This framework is the key to consistent, objective risk management. It needs to be trustworthy and taken seriously. It essentially sets rules for your workplace, so you need senior-level people to agree with it. That means getting the right bosses to approve the framework in the first place.

The “right boss” here is the person senior enough to balance the risk/reward scale on behalf of your company. Every risk carries a reward, remember, and this framework ultimately decides which risks are worth taking.

Classify risk consequences…

Every risk has at least one consequence, but they’re not directly comparable. In part 2 I used examples of risks to a company’s brand and to customer satisfaction, which can’t be compared directly. Other risks might have consequences that are financial (they cost money), reputational (they make you look bad), legal (they get you in trouble with regulators or the courts), or competitive (they make it harder for you to be the best in your market).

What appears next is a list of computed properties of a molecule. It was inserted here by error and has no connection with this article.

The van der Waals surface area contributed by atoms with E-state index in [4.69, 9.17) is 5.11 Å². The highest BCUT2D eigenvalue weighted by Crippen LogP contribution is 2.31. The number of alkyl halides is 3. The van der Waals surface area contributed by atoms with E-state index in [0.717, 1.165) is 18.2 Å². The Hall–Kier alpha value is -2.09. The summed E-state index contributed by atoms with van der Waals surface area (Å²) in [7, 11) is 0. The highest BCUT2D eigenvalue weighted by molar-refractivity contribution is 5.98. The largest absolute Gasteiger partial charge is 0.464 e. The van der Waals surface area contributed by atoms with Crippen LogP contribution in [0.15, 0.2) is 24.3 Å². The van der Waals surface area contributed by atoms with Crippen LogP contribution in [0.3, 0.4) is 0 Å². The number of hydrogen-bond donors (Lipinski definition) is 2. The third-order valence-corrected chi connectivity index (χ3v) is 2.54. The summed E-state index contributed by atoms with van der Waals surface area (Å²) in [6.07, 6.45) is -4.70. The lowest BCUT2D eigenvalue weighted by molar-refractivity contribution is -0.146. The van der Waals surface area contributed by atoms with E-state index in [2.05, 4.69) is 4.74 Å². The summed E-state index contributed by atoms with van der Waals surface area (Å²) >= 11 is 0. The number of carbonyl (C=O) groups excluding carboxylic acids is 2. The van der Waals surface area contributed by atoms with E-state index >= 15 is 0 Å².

There’s no canonical list but you want between 5 and 10 categories, each narrow enough to group only similar things. Remember that the category pool needs to be wide enough that every risk fits somewhere.

After you’ve held a few risk conversations, you’ll start to see which categories will work for your organisation.

…then set objective grades for each type of consequence…

The reason you need groups of comparable consequences is, obviously, so you can compare them. For your framework you need a small scale that you can sort consequences into. I’m going to use a simple example with only 3 steps on my scale. That might be as much as you need, too. Bigger definitely isn’t better: I have yet to see any value in even a 5-step scale.